The men have more alumni -- and the accompanying fundraising opportunities. But not through any action of their own. DWRC has only existed for 15 years, and has not been able to support even a coach, let alone international tours.

For there ever to be equity, it has to start here, in our colleges and universities, in providing equal opportunities for men and women entering college. And if the money is to come from male alums, the College has to referee the game it set up. Simple as that.

The equitable division of funds should not rest upon the assumption that the men deserve their alumni or funding any more than it should upon an assumption that women deserve to scrape by. But it also should not, it seems, rely upon a team that threatens its rookies if they speak to female ruggers, that harrasses women for playing this sport, and that has refused to evaluate its budget in the framework proposed by the athletic department to negotiate a "fair" division.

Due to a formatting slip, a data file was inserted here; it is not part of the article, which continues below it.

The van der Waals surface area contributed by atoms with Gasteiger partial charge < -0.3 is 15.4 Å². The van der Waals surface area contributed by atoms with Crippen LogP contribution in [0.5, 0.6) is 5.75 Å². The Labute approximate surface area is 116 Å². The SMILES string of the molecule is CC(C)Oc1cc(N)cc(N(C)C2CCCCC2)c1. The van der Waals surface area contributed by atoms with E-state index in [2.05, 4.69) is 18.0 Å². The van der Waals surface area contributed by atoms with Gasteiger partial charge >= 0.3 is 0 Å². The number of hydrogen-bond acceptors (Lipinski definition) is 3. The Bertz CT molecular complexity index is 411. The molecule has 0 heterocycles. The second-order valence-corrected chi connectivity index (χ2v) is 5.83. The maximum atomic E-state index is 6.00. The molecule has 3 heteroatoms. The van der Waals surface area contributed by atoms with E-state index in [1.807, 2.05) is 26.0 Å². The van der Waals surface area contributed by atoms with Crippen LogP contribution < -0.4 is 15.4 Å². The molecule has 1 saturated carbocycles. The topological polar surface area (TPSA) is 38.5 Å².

The hatred is growing, and the two teams, through trying to work this out, have only learned to expect unpleasantry from one another. Both teams know that it is tough to try and run a club team without money. Both know that playing rugby is worth it. And both, I think, would like to see a clubhouse built -- but there is one condition. We have to work together.

Let's get a real ref in here and play ball. After all, one of the greatest things about playing rugby is partying with our rivals when it's over. Except that this maul -- the struggle for the ball -- left the field long ago. And the ref just hasn't been watching the game. Until the College starts, this game isn't going to end any time soon.